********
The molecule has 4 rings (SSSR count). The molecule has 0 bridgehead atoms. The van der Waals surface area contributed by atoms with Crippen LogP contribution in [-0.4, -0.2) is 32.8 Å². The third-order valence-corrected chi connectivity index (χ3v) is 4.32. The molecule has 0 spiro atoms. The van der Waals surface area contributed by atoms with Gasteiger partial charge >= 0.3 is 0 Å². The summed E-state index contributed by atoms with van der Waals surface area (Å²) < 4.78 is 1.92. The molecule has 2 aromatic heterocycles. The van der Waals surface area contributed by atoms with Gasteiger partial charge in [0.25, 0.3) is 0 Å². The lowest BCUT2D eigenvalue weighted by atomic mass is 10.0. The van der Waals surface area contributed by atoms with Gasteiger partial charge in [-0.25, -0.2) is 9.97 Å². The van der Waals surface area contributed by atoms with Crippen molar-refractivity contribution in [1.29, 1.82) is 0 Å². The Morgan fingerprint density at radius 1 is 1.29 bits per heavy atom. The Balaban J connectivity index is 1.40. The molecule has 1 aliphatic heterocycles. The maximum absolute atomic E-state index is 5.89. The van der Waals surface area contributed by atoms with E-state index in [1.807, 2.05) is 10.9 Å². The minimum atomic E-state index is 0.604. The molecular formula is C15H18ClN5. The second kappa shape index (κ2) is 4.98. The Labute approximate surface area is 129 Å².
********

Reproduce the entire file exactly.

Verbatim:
The molecule has 4 rings (SSSR count). The molecule has 0 bridgehead atoms. The van der Waals surface area contributed by atoms with Crippen LogP contribution in [-0.4, -0.2) is 32.8 Å². The third-order valence-corrected chi connectivity index (χ3v) is 4.32. The molecule has 0 spiro atoms. The van der Waals surface area contributed by atoms with Gasteiger partial charge >= 0.3 is 0 Å². The summed E-state index contributed by atoms with van der Waals surface area (Å²) < 4.78 is 1.92. The molecule has 2 aromatic heterocycles. The van der Waals surface area contributed by atoms with Gasteiger partial charge in [0.25, 0.3) is 0 Å². The lowest BCUT2D eigenvalue weighted by atomic mass is 10.0. The van der Waals surface area contributed by atoms with Gasteiger partial charge in [-0.25, -0.2) is 9.97 Å². The van der Waals surface area contributed by atoms with Crippen molar-refractivity contribution in [1.29, 1.82) is 0 Å². The Morgan fingerprint density at radius 1 is 1.29 bits per heavy atom. The Balaban J connectivity index is 1.40. The molecule has 1 aliphatic heterocycles. The maximum absolute atomic E-state index is 5.89. The van der Waals surface area contributed by atoms with E-state index in [1.807, 2.05) is 10.9 Å². The minimum atomic E-state index is 0.604. The molecular formula is C15H18ClN5. The second kappa shape index (κ2) is 4.98. The Labute approximate surface area is 129 Å².